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War is peace. Freedom is slavery. Ignorance is Strength. Mandates are Choice.

In a little-noticed surprise, it turns out that George Bush is in favor of abortion. Okay, maybe he isn't in favor of abortion, but he's pro-choice, anyway. At least according to Paul Krugman's logic, he is.

In his neverending quest to bash the Bush administration, Krugman tries to explain that the French aren't really faring worse than Americans, economically. His argument? That even though French workers work many fewer hours than Americans, and even though many more French workers are unemployed, this isn't a problem because they're just substituting leisure for work/income.

The point is that to the extent that the French have less income than we do, it's mainly a matter of choice.
Hmm. Sounds fair. The only problem? It's complete bullshit.

When Krugman uses the word "choice" here, he doesn't mean that French workers are taking lower-pay, lower-stress jobs in return for more free time. He means that the French government has chosen tax and regulatory policies which make it impossible, sometimes illegal, for French workers to do otherwise. By that same "logic," if Congress outlaws abortion, then "to the extent that Americans don't have abortions, it's mainly a matter of choice." Isn't rhetorical sleight of hand great? A complete lack of choice is reframed as "choice." It would be comical if it weren't ludicrous.

That's not even touching upon the fact that Krugman regularly goes through contortion after contortion to try to explain why America's currently-low unemployment rate is really much higher than it appears, but he handwaves away the French unemployment rate with a mere:

There are several reasons why the French put in fewer hours of work per capita than we do. One is that some of the French would like to work, but can't: France's unemployment rate, which tends to run about four percentage points higher than the U.S. rate, is a real problem.
You might say that. The French unemployment rate is closer to double our rate than it is to our rate. And that's without any fancy "adjustments" to the unemployment rate to take into account discouraged workers and the like. If the American unemployment rate was similar to that of the French, Krugman would be screeching and shrieking about it every waking moment -- not even taking time to pontificate about the need for a military draft or to use fake quotes to invent phony trends about Japanese jobs moving from America to Canada. But since his main goal is proving that the U.S. needs to be more socialist, like France, he glosses over that point.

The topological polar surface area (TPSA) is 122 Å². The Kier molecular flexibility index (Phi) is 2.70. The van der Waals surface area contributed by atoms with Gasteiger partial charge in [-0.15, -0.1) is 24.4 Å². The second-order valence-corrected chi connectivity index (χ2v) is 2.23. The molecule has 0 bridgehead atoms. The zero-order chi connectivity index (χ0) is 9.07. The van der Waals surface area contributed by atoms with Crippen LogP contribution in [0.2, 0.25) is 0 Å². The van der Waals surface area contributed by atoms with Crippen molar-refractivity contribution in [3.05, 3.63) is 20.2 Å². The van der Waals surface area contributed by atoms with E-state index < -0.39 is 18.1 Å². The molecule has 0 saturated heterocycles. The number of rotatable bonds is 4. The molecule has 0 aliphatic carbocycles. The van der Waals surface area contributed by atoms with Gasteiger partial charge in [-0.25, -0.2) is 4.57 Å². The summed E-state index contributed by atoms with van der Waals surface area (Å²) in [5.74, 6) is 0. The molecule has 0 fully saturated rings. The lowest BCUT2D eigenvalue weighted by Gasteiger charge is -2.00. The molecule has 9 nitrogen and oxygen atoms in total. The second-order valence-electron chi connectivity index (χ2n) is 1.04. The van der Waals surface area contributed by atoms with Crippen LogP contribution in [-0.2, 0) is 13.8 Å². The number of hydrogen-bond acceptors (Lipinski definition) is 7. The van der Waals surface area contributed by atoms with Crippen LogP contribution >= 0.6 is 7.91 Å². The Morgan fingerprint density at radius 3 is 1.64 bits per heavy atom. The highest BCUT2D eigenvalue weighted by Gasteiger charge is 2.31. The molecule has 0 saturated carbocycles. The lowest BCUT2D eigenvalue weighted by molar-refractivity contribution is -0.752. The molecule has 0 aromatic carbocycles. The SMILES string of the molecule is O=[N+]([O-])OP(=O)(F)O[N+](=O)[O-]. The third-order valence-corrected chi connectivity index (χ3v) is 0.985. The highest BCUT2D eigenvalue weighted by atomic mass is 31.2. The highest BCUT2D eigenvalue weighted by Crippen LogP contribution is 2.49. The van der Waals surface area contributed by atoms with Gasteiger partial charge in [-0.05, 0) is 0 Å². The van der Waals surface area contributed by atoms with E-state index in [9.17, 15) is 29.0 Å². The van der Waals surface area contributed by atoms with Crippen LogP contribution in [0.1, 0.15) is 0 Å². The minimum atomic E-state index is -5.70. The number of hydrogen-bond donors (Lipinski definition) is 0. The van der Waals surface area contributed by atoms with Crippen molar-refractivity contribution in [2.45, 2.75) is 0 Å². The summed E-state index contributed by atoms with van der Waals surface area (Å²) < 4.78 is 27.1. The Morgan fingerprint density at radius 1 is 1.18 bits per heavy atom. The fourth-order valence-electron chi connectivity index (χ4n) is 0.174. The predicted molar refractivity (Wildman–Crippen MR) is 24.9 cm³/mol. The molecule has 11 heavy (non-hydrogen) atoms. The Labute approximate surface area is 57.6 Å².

To recap: the French can't generate many jobs, and the ones they generate aren't very good. And French workers' "compensation" (*) for this is that they get to be unemployed. But because George Bush isn't president of France, this isn't a reason to criticize France.

(*) Krugman also describes other forms of "compensation":

But there are compensations for this lower level of consumption. Because French schools are good across the country, the French family doesn't have to worry as much about getting its children into a good school district.
Does Krugman really believe that "French schools are good across the country"? Or is this just yet another throwaway line bashing the U.S.?


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This page contains a single entry from the blog posted on August 2, 2005 7:47 AM.

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